How European is Istanbul?
Europe and Turkey have a lot in common. Istanbul for one. The metropolis of 15 million is not merely geographically part of Europe. A foray through the city of contrasts.
Istanbul defies categorization
Istanbul is the world's most famous city to rest on two continents: Europe and Asia. Here tradition collides with modernity, religion with secular lifestyles like hardly anywhere else. Many say that is exactly what makes Istanbul so magical.
Two millenia as a metropolis
Istanbul looks back on more than 2,600 years of history, which has shaped the cityscape up to today. Various rulers fought to control it: Persians, Greeks, Romans, Ottomans. "Constantinople" was the center of the Byzantine and later the Ottoman Empire. The city was renamed Istanbul in 1930.
The Bosporus is the soul of Istanbul. The strait separates the European and Asian parts of the city. Every day ferries carry tens of thousands of people from one side to the other. Seagulls cry into the wind. Tea and "simit" — a circular bread with sesame seeds — are offered on board. It takes around 20 minutes to travel between Karakoy in Europe and Kadikoy in Asia.
Bridges span continents
The Galata Bridge is a good place to watch boats — and much more. Fishermen stand shoulder to shoulder here, hoping for a good catch. In their midst: merchants, tourists, shoeshiners, corn vendors. The first bridge was built here in 1845, when the city was called Constantinople.
'Europe is a feeling'
"My name is Vefki," says one of the fishermen, waving us over. "I feel European. We want more freedom, which is why Turkey and the EU should come closer together again," he says. Vefki is a pensioner and fishing is his hobby — as well as an additional source of income. He sells 2 kilos (4.4 pounds) of fish for around €8 ($9.90) at the market, he says.
Minarets in the heart of the city
Building machinery hums on Taksim Square in the heart of the city. A new mosque is being built with lightning-speed — and a 30-meter high cupola and two minarets. It's meant to be completed in time for the general election in 2019. Critics say Turkish President Recep Tayyip Erdogan is imposing a new identity on the square: conservative Islamic and neo-Ottoman instead of secular and European.
European and pious
Everyday life in Istanbul's Fatih neighborhood is rather more conservative, though it is located in the European part of the city. Many of those who live here came from Anatolia in search of work and a better life. Some call Fatih the "district of the pious;" this is where many loyal supporters of the Turkish president and his ruling AKP party live.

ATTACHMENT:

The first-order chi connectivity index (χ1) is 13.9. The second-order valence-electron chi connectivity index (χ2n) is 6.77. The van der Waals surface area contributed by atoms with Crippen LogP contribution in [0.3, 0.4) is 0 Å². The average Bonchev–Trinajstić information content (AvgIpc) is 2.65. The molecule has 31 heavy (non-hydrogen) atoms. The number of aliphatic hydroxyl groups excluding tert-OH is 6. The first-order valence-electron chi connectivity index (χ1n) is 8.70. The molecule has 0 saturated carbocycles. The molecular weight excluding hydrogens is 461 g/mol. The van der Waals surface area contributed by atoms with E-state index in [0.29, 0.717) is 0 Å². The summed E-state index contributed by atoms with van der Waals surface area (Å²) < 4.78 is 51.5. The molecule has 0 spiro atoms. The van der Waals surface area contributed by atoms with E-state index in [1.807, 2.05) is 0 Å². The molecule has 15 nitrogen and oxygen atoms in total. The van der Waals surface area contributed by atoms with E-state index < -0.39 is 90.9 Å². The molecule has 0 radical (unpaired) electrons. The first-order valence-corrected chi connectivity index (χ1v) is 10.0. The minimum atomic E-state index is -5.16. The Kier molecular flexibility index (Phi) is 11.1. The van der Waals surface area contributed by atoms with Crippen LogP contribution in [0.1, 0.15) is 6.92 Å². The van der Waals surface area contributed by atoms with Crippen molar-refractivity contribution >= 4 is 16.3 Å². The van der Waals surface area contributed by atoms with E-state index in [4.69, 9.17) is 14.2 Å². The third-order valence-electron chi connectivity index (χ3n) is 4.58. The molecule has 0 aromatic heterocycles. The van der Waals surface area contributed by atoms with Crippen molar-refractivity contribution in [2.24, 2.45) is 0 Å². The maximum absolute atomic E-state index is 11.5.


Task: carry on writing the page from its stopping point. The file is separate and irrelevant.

Shopping in the shadow of a mosque
A market takes place on Wednesdays near the mosque in Fatih. People hustle and haggle over kitchen appliances, clothes, bed linens, fruit and vegetables. Prices are lower than elsewhere in town. So are rents. Nowadays many Syrian families live in Fatih. Turkey has taken in more than 3 million refugees since the war in Syria began in 2011 — more than any other country.
'Little Syria' in Istanbul
Fatih has in the meantime become known for its Syrian restaurants: Kebabs here come with extra garlic. The refugees are officially called "misafir," or "guests." Unlike in the EU, there is no such thing as being granted asylum here. Yet the government has promised Turkish citizenship to tens of thousands of Syrians. Critics see this as an attempt to win over additional voters.
Nightlife in 'Hipstanbul'
Those who want to go out, party or drink alcohol must make their way to a different Istanbul neighborhood: to Kadikoy, on the Asian side, or to Karakoy (above), one of the oldest quarters, which has been gentrified through and through. Locals and tourists meet in its cafes, concept stores and galleries. Hardly anyone here can make much of the government's conservative Islamic policies.
Tourists bring hope
"Istanbul has changed a lot," says Aysegul Saracoglu. She works in a designer store in the Galata neighborhood, which is popular among tourists. "So many European tourists came here on holiday just a few years ago." Now mainly Arab tourists come. "It's not good for our business," she says. "I hope that changes again soon."